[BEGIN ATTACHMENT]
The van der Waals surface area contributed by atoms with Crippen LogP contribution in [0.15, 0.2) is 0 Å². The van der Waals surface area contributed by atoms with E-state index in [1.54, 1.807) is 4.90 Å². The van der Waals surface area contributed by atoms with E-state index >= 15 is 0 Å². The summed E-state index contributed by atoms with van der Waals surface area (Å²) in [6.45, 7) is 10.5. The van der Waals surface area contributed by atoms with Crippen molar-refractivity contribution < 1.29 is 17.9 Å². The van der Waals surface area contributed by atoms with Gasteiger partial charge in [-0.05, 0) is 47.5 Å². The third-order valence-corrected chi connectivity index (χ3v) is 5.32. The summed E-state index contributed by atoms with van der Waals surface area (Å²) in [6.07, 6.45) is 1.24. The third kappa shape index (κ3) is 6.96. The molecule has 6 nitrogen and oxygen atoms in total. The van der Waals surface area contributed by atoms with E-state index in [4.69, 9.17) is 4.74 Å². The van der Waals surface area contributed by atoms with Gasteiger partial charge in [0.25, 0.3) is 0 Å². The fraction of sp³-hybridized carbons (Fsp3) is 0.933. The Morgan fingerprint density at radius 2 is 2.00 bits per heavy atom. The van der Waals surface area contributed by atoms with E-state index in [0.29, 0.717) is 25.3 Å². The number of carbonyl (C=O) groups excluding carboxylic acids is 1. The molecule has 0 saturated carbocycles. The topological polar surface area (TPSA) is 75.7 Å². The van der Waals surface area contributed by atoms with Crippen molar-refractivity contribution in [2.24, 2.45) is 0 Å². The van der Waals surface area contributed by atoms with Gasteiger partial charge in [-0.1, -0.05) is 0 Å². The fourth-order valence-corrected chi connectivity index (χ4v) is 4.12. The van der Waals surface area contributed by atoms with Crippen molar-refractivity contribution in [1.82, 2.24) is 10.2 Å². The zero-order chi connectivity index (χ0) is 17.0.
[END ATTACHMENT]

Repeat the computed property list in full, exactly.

The van der Waals surface area contributed by atoms with Crippen LogP contribution in [0.15, 0.2) is 0 Å². The van der Waals surface area contributed by atoms with E-state index in [1.54, 1.807) is 4.90 Å². The van der Waals surface area contributed by atoms with E-state index >= 15 is 0 Å². The summed E-state index contributed by atoms with van der Waals surface area (Å²) in [6.45, 7) is 10.5. The van der Waals surface area contributed by atoms with Crippen molar-refractivity contribution < 1.29 is 17.9 Å². The van der Waals surface area contributed by atoms with Gasteiger partial charge in [-0.05, 0) is 47.5 Å². The third-order valence-corrected chi connectivity index (χ3v) is 5.32. The summed E-state index contributed by atoms with van der Waals surface area (Å²) in [6.07, 6.45) is 1.24. The third kappa shape index (κ3) is 6.96. The molecule has 6 nitrogen and oxygen atoms in total. The van der Waals surface area contributed by atoms with E-state index in [4.69, 9.17) is 4.74 Å². The van der Waals surface area contributed by atoms with Gasteiger partial charge in [0.25, 0.3) is 0 Å². The fraction of sp³-hybridized carbons (Fsp3) is 0.933. The Morgan fingerprint density at radius 2 is 2.00 bits per heavy atom. The van der Waals surface area contributed by atoms with E-state index in [0.29, 0.717) is 25.3 Å². The number of carbonyl (C=O) groups excluding carboxylic acids is 1. The molecule has 0 saturated carbocycles. The topological polar surface area (TPSA) is 75.7 Å². The van der Waals surface area contributed by atoms with Crippen molar-refractivity contribution in [2.24, 2.45) is 0 Å². The van der Waals surface area contributed by atoms with Gasteiger partial charge in [-0.1, -0.05) is 0 Å². The fourth-order valence-corrected chi connectivity index (χ4v) is 4.12. The van der Waals surface area contributed by atoms with Crippen molar-refractivity contribution in [1.82, 2.24) is 10.2 Å². The zero-order chi connectivity index (χ0) is 17.0.